My Suicide Attempt

One year ago, the culmination of years of struggle against mental illness appeared to finally come to a head. In April 2022, I attempted to take my own life, after years of degradation to my emotional state and ability to handle myself.

It’s been very hard for me to say what I’ve wanted to say with this, so this is my best attempt to pour out my feelings. It’s kind of a long read, and goes a lot of different places. I’ve had to rewrite it three times.

A Sickness

For the longest time, there’s been a poison living inside of me. It manifests as a voice, composed of anxious, knee-jeek reaction, guttural rage, and screaming that shakes my bones.

Portrait of an American, a self-painting of my very weird mind.

Within this poison lies a deep hatred for everything that I am, and calls for nothing less than my annihilation. When I make errors, it calls me an error. When I fail, it calls me a failure. But never in those words.

No, it opts for the vocabulary of a true sadist, and the worst part is that it’s my voice, telling myself that my mother should’ve gotten an abortion, that my father should’ve strangled me in the crib. That my entire soul has been rejected by God, that I was designed simply to be damned forever. It tells me that my genes are weak, my mind diseased, and my heart unlovable. That I will wallow in mediocrity and failure all my life, and everybody will cheer when I finally die.

Gosh, you say, this guy must be a riot at parties!

These thoughts and words come and go. For some periods, I’ve been able to find an element, and thrive in it. I’ve experienced love, joy, passion, and belonging. I’ve explored the world, and parts of my own consciousness, and have taken chances and accomplished things that maybe not a lot of people have.

But, none of those things can stave off my fixation on the past, the kind of person I used to be, and the long shadow of my failures. My imagination constantly pulls me into a long chain of thinking of all the paths I failed to take. Even now, I have to admit that I still have a lot of baggage to contend with.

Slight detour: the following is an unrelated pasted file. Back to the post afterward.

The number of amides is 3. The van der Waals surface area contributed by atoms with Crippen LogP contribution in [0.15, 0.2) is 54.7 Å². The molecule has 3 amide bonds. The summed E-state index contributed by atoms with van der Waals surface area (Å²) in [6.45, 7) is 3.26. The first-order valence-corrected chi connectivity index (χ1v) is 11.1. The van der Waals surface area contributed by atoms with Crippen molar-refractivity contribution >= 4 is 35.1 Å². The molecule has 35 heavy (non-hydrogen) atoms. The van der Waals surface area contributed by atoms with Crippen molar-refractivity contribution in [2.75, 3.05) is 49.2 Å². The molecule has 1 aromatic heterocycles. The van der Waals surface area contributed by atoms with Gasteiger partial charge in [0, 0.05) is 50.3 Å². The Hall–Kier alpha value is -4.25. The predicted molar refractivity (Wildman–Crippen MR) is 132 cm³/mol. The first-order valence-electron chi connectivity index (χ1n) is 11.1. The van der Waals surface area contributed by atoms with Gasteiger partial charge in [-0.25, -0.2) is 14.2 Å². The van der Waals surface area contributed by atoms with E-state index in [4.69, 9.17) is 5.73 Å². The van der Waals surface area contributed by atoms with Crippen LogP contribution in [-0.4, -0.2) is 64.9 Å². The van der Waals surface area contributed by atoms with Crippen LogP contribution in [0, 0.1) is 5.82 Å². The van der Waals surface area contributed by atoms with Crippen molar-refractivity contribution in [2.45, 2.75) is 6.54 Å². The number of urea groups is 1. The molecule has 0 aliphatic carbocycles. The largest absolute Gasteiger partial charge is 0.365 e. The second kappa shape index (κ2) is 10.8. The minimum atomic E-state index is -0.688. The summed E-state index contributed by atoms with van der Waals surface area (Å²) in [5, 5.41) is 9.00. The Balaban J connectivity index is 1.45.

The Fall

I think one thing that I fixate on a lot is the collapse of my previous career. I moved across the country to a place that I only had rosy assumptions about, got my foot in the door working in exciting places, and gradually realized with horror that the ladder I seemed to be climbing was only a treadmill, painting me into a corner with no escape.

My entire dream of success and prosperity seemed to be false, and ran me into the ground so badly that when I finally got fired, all I could do was drink and party and get high for nine months straight. Oh, I looked for work. But the long cycles of interviews and rejections only made me lean harder into my vices.

When the money finally dried up and I was facing homelessness, I surrendered. I picked up the phone, called my father, and moved across the country to follow his proposed path of joining the military.

I moved to the middle of nowhere, got a job in a factory, and starved myself until I lost a third of my body weight. At the height of COVID, I waited for the ride to basic training. My job changed three times. I fell in and out of love with someone during that time. She kept our relationship a secret from her kids, despite the fact that at one point we were all living together.

The Spiral

I maybe had two braincells left, when I got to basic training. My higher brain functions basically told my lower functions:

Sayonara! I’m taking a vacation! It’s up to you to get me through this!

I was bad at everything, for a while, and it didn’t stop at basic. Well into my career on the operational side of the military, and I’m a nervous wreck with everything described in the above paragraphs tacked on. But now, I’m working on multimillion dollar military aircraft!

The day I left basic training!

After a while, everything became too much. Every mistake was a full-blown panic attack. Every person seemed to hate me, even though they really didn’t. I became obsessed with failure, and started to develop an unhinged view that I was simply the worst piece of shit airman.

My panicked thoughts began reflexively focusing on ways to kill myself: jumping into oncoming traffic. Piping exhaust into my truck’s cabin. Hanging myself.